One of the most common ways to make an application that reacts to natural language is to use Amazon’s NLU service Alexa. Alexa is a well known and widely used platform that analyzes a natural language, recognizes commands and passes them to an application. You can ask Alexa anything you want and it will answer you immediately (well, at least when you are not digging out some CIA secrets).
Alexa can also be used to play music (Amazon Music, iHeart, TuneIn, Spotify, Pandora) and books from Amazon Audible and even regular text books you own! In addition, Alexa gives you an ability to manage alarms, view shopping and to-do lists, and much more. You can even place new Amazon orders with it!
There is a wide range of areas where voice recognition could be used. You could use Alexa as submodule of your own app for iOS, macOS, tvOS to achieve all the benefits Alexa brought to this world. But that’s not all. With Alexa it’s possible to make your smart devices even smarter! Wouldn’t it be awesome to give voice commands to your smart speaker, TV, home theater, and any smart home devices like lights, refrigerators or any number of different IoT devices. With Alexa it’s possible to create custom voice skills for any feature of any device.
What is the Problem?
Creating an Alexa solution from scratch requires an enormous amount of time. Amazon provides a complex API with dozens of calls to deal with Alexa (which is using http2 in a very specific way). Not only development but also testing and certification by Amazon can take weeks, if not months. Sad!©
The DevelopEx company applies Alexa in different projects both for iOS and for Android devices. Naturally the idea came up to unify our integration process. That is why we have developed and tested our own custom Alexa Voice Service (AVS) library for iOS. With our library the process of integration is easy and painless. We just drag-n-drop the library into a project, then inject a couple of code lines to trigger a dialog. It takes 10 minutes and brings confidence that everything is working fine.
The library has been written in Objective-C and consists of three modules:
- Media content
The library handles numerous directives and triggers a large number of events. Of course, we considered the Amazon’s requirement certification. E.g. the library must provide continuous media playback for a minimum of eight hours. The DevelopEx AVS library can keep the playback alive for three days (maybe even more – we’ve just got tired of listening to all this music) being as consistent and stable as rock!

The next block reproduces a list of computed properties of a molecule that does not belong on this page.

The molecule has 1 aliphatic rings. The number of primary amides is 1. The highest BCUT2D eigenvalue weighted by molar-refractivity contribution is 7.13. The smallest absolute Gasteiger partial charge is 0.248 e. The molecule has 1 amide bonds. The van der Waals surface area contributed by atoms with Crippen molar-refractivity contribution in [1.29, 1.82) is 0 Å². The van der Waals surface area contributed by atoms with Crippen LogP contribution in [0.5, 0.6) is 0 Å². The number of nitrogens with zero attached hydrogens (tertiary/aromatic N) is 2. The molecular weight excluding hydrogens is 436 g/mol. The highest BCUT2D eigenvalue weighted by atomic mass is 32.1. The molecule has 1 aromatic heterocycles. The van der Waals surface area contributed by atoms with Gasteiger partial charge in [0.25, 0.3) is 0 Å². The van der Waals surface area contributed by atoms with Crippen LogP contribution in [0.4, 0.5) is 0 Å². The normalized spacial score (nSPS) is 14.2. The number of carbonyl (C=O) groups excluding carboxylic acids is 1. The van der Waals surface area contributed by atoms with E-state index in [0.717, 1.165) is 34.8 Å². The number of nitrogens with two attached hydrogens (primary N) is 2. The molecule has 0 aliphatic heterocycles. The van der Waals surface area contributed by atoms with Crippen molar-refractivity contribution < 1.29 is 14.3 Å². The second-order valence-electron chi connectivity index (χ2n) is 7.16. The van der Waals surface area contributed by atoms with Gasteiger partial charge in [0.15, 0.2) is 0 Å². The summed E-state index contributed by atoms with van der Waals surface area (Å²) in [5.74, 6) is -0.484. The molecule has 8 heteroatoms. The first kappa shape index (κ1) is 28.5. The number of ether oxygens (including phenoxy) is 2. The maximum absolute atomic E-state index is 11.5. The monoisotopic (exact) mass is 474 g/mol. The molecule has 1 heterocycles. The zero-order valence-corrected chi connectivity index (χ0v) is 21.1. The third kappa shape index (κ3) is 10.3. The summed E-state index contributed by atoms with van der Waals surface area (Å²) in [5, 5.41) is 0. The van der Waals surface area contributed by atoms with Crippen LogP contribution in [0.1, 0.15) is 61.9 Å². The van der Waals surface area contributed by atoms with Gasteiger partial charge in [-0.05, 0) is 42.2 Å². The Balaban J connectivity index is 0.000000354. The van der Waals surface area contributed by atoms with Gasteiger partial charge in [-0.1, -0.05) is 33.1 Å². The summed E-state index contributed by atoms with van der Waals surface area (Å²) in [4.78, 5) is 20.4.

Another powerful feature is being able to work in the background. Our AVS library keeps the app alive for a long time even when it’s in an idle state (if we have connected an accessory device).
Now the AVS library suggests such interfaces:
- Start recording
- Stop recording (and send recorded)
- Cancel recording
- Log in to an Amazon account
- Alerts and timers
- Export written commands and answers
- Block Alexa usage
For now there is enough to provide all necessary requirements for communication between various applications and Amazon services.
Interactions and data flow between a Device, an application, the AVS Library, Amazon’s services and iOS.
How Does the AVS Library Work?
- An application is waiting for dialog trigger event. When it comes;
- The application gives a command to AVS library to start voice recording;
- The library:
- syncs its state with Alexa service;
- writes sound from the system audio input;
- streams the recorded data to Alexa;
- Alexa treats the query and generates a corresponding directive (answer). The directive can contain a voice answer, a URL with any audio content (music, audiobook, news etc.) or only a JSON that defines what to do (make pause or mute for example) and necessary metadata;
- The AVS library handles the directive.
The AVS library can be easily integrated with both new projects and for existing ones that require Alexa functionality.
Images used in the article: etcentric.org.